Thanks to some groundbreaking work in the late 19th century—mostly due to German mathematician Georg Cantor—we now have a firm grasp on the nature of infinity. Not only that, but mathematicians routinely (and safely) use infinity in their calculations, and have rigorous ways of treating infinity as a type of mathematical object known as a ‘transfinite cardinal number’ (which behaves very differently to finite cardinal numbers like 0, 1, 2 and so on).

Transfinite cardinals allow us to accurately compare different infinite sets, leading to the stunning conclusion that some infinite sets are, in fact, bigger than others! (Though not Galileo’s set of natural numbers and set of square numbers, which really are the same size.)

To see how this is possible, let’s first think about how we compare the size of finite sets. We have two fundamentally different methods of doing this—evaluating their cardinalities by counting, or trying to pair off elements between the sets. It’s simpler than it sounds!

Comparing cardinalities

The first method, counting the elements in each set and then evaluating their cardinalities, is probably how you would instinctively compare the size of two different sets. Let’s break down the mathematical process that’s going on.

First, we have to enumerate the elements in each set—that is, we have to explicitly list each and every single element contained in a set, in some order. Then, we count along the list of elements and label them ‘first’, ‘second’, ‘third’ and so on (although we may just say ‘one’, ‘two’, ‘three’ instead of ‘first’, ‘second’, ‘third’), until we reach the end of our list. We then label the set with a natural number—its cardinality—according to how many elements we counted.

Once you’ve done this for each set, you can compare the cardinalities to determine which set is bigger or if they’re the same size.

Let’s look at an example of comparing cardinalities. Imagine you invite some friends over for dinner. Just before everyone arrives, you worry that you don’t have enough chairs to seat everyone. You want to compare the cardinality of the set of people with the cardinality of the set of chairs.

First you list the number of people coming for dinner, in any order—Adam, Bianca, Charlie and yourself. Then you count along that list: one, two, three … four people. The set of people has cardinality 4.

You then count the number of chairs. For no particular reason, you start at the head of your table and work clockwise: one, two, three … four chairs. The set of chairs has cardinality 4.

Comparing the cardinalities, you notice that there are the exactly the same number of people as chairs, and you breathe a sigh of relief.

A row of chairs (counted to 4) and a row of people (counted to 4)
Above: One way to compare the sizes of two sets is to assign each set a cardinality (a size) and compare the two numbers.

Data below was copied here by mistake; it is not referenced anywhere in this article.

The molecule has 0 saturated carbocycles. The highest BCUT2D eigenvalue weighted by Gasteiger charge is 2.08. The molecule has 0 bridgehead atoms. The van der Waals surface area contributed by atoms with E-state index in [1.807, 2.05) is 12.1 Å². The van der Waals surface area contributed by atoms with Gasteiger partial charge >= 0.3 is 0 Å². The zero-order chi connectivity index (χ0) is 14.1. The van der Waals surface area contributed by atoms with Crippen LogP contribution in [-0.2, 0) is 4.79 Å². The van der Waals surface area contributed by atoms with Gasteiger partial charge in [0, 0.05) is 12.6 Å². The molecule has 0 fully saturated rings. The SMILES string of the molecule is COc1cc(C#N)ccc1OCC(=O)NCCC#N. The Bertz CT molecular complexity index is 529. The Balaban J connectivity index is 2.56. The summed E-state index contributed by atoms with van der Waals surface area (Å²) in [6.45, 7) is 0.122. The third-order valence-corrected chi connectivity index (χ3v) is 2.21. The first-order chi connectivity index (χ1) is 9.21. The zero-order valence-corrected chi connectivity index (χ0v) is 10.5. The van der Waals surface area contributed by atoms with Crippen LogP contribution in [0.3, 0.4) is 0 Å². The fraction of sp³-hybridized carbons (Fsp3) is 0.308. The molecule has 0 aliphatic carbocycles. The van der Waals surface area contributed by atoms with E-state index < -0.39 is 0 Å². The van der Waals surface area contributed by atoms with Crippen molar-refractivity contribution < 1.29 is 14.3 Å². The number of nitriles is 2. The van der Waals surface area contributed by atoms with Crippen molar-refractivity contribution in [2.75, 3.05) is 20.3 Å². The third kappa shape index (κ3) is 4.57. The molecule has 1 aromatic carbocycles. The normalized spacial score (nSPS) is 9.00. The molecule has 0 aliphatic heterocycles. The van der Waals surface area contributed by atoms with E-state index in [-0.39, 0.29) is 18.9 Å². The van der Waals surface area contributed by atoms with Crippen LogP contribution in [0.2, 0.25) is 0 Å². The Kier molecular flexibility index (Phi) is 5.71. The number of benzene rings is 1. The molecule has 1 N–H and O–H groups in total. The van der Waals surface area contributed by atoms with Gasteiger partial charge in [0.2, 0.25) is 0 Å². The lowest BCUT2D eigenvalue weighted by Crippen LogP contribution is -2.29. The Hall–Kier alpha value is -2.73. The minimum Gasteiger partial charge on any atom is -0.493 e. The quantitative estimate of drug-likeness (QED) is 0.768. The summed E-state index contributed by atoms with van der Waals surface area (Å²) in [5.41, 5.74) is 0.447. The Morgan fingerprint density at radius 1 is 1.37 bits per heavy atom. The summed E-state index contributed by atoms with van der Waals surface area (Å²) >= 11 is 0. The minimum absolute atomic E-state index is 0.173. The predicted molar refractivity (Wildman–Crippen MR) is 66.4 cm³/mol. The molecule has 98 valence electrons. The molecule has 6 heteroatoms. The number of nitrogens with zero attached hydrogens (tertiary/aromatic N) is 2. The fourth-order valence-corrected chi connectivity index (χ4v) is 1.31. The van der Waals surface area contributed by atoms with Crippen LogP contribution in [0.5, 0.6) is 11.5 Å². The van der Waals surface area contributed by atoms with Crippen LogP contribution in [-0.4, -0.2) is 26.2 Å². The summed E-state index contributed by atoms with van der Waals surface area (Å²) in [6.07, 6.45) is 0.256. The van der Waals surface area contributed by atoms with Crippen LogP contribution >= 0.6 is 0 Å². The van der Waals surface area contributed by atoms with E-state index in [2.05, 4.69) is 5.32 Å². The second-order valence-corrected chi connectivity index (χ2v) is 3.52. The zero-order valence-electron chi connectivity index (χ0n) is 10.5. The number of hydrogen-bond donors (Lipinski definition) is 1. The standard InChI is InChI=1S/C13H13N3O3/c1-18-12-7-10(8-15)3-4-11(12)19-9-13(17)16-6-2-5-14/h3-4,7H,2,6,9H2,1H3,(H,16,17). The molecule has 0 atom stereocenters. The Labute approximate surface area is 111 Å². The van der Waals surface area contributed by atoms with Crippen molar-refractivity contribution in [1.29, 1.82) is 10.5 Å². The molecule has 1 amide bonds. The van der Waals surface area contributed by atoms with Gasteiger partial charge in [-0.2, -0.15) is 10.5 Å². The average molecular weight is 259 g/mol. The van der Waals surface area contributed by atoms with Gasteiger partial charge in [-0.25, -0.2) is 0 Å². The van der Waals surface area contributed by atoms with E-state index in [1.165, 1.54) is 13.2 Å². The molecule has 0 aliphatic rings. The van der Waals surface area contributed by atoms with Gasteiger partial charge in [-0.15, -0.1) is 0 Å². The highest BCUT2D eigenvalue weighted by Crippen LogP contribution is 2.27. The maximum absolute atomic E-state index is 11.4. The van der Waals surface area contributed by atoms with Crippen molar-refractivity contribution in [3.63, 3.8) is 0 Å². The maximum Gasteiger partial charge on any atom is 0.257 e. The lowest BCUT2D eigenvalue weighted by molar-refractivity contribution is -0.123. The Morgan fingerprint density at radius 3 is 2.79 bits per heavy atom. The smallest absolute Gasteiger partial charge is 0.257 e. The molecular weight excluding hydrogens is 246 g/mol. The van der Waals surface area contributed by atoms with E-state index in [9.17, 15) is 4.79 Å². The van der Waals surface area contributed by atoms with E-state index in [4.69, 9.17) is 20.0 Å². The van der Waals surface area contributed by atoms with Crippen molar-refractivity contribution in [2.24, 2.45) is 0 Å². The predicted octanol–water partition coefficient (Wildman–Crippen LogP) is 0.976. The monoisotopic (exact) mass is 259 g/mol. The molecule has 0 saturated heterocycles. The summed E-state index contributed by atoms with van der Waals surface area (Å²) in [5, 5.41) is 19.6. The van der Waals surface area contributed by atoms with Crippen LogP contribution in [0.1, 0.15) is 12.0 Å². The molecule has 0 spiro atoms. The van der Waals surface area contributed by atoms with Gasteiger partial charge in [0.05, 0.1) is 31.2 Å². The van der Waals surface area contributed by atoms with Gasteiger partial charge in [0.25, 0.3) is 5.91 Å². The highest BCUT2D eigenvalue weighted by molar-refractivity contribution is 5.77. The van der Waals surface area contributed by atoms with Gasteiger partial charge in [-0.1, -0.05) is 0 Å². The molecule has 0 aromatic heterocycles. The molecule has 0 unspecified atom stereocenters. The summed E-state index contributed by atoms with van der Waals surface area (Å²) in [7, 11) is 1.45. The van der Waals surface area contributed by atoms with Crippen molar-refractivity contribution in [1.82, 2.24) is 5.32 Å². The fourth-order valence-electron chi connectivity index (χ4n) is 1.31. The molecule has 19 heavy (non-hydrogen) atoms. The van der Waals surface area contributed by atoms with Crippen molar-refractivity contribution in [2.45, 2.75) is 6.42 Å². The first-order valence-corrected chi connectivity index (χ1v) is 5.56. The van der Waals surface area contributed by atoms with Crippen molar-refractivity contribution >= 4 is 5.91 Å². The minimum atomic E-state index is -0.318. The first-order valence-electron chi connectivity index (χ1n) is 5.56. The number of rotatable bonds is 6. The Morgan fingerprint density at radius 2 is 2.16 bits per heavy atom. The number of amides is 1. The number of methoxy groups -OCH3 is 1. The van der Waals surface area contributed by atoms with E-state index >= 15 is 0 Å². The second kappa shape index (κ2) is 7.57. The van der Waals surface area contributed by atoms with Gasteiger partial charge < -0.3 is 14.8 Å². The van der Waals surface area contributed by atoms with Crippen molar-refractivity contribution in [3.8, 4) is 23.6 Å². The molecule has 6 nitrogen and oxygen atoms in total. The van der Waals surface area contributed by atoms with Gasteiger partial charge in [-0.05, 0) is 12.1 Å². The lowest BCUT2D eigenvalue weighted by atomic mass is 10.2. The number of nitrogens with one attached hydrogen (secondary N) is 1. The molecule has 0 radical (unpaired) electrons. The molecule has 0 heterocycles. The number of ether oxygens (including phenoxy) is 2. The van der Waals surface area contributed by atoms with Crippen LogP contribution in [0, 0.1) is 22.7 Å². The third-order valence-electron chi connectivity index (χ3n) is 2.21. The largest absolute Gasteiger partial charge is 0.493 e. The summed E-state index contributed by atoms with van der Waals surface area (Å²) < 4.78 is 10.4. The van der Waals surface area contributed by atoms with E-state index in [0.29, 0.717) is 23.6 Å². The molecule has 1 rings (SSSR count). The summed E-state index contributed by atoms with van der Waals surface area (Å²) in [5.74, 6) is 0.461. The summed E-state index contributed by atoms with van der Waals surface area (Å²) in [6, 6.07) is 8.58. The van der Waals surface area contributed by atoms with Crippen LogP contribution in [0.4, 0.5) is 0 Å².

This process may seem obvious, but there’s a snag—this method relies on us being able to enumerate each set (to explicitly list every element). This is not always practical when the sets are large, and not possible when the sets are infinite! Fortunately, we have another method of comparing sets.

Pairing off elements

Let’s take another example. This time, imagine you’re walking onto the stage of a large theatre to thunderous applause. As you do so, you wonder if the theatre is packed out. You want to compare the cardinality of the set of people in the audience with the cardinality of the set of seats in the theatre.

You begin to enumerate the members of the audience … but no, there’s too many of them! It will take you far too long, and it might become awkward if you’re still working this out when the applause dies down.

Instead, you try a different approach—you look out into the crowd and begin to pair off people with seats. It quickly becomes apparent that every person in the audience can be matched with a seat (no-one has been left standing), and every seat in the theatre can be matched with a person (no seat has been left empty).

By linking the elements of each set with exactly one element from the other set, and having no elements left without a partner, you have just created a ‘bijection mapping’ between the set of people and the set of seats. As you may have guessed from the ‘bi’ in ‘bijection’, this mapping goes both ways—no matter whether you look at a person or a seat, there’s going to be a partner from the other set that uniquely matches.

With this mapping, you know that there are the same number of people as there are seats—even though you can’t say precisely how many people and seats there are.

If you hadn’t been able to match every element between the sets, you could still draw a conclusion. If there had been extra seats left over after every person had been matched with a seat, for instance, you would know that there were more seats than people. (The partially complete pairing would be called an ‘injection’.)

A row of chairs and a row of people, with each person mapped uniquely to a different chair
Above: Another way to compare the sizes of two sets is to see if you can pair off the elements of each set, with nothing left out. Mathematically, this is known as constructing a bijection.

Crucially, setting up a bijection doesn’t require us to list out every single element in each set—we just have to pair up the elements in each set. So this approach can be applied to infinite sets as well.

Odds and evens